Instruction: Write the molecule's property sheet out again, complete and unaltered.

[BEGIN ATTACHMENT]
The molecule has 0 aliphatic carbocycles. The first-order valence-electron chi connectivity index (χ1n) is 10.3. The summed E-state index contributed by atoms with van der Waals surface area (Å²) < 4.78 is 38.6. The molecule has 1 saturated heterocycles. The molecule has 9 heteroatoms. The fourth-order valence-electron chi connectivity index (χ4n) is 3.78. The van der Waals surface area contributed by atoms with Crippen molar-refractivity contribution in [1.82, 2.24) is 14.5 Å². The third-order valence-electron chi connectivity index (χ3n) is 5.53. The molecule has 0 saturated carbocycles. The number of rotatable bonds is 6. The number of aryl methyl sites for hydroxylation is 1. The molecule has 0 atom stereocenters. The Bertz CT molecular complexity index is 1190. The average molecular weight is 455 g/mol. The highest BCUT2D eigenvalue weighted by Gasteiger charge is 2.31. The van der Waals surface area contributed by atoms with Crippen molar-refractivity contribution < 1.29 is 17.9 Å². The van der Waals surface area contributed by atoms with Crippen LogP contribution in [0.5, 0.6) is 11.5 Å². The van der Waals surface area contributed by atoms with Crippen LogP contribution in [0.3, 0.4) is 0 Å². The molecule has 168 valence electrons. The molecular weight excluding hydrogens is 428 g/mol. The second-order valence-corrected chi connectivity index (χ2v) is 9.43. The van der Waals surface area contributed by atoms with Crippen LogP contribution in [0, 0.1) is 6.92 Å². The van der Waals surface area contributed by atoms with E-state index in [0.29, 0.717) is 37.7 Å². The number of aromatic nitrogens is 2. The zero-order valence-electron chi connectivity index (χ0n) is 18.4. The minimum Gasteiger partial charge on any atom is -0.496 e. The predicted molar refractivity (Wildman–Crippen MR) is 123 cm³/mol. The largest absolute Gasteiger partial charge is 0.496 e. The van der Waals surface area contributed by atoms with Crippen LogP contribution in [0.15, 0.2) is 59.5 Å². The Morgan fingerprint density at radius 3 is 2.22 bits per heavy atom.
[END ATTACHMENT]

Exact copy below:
The molecule has 0 aliphatic carbocycles. The first-order valence-electron chi connectivity index (χ1n) is 10.3. The summed E-state index contributed by atoms with van der Waals surface area (Å²) < 4.78 is 38.6. The molecule has 1 saturated heterocycles. The molecule has 9 heteroatoms. The fourth-order valence-electron chi connectivity index (χ4n) is 3.78. The van der Waals surface area contributed by atoms with Crippen molar-refractivity contribution in [1.82, 2.24) is 14.5 Å². The third-order valence-electron chi connectivity index (χ3n) is 5.53. The molecule has 0 saturated carbocycles. The number of rotatable bonds is 6. The number of aryl methyl sites for hydroxylation is 1. The molecule has 0 atom stereocenters. The Bertz CT molecular complexity index is 1190. The average molecular weight is 455 g/mol. The highest BCUT2D eigenvalue weighted by Gasteiger charge is 2.31. The van der Waals surface area contributed by atoms with Crippen molar-refractivity contribution < 1.29 is 17.9 Å². The van der Waals surface area contributed by atoms with Crippen LogP contribution in [0.5, 0.6) is 11.5 Å². The van der Waals surface area contributed by atoms with Crippen LogP contribution in [0.3, 0.4) is 0 Å². The molecule has 168 valence electrons. The molecular weight excluding hydrogens is 428 g/mol. The second-order valence-corrected chi connectivity index (χ2v) is 9.43. The van der Waals surface area contributed by atoms with Crippen LogP contribution in [0, 0.1) is 6.92 Å². The van der Waals surface area contributed by atoms with E-state index in [0.29, 0.717) is 37.7 Å². The number of aromatic nitrogens is 2. The zero-order valence-electron chi connectivity index (χ0n) is 18.4. The minimum Gasteiger partial charge on any atom is -0.496 e. The predicted molar refractivity (Wildman–Crippen MR) is 123 cm³/mol. The largest absolute Gasteiger partial charge is 0.496 e. The van der Waals surface area contributed by atoms with Crippen LogP contribution in [0.15, 0.2) is 59.5 Å². The Morgan fingerprint density at radius 3 is 2.22 bits per heavy atom.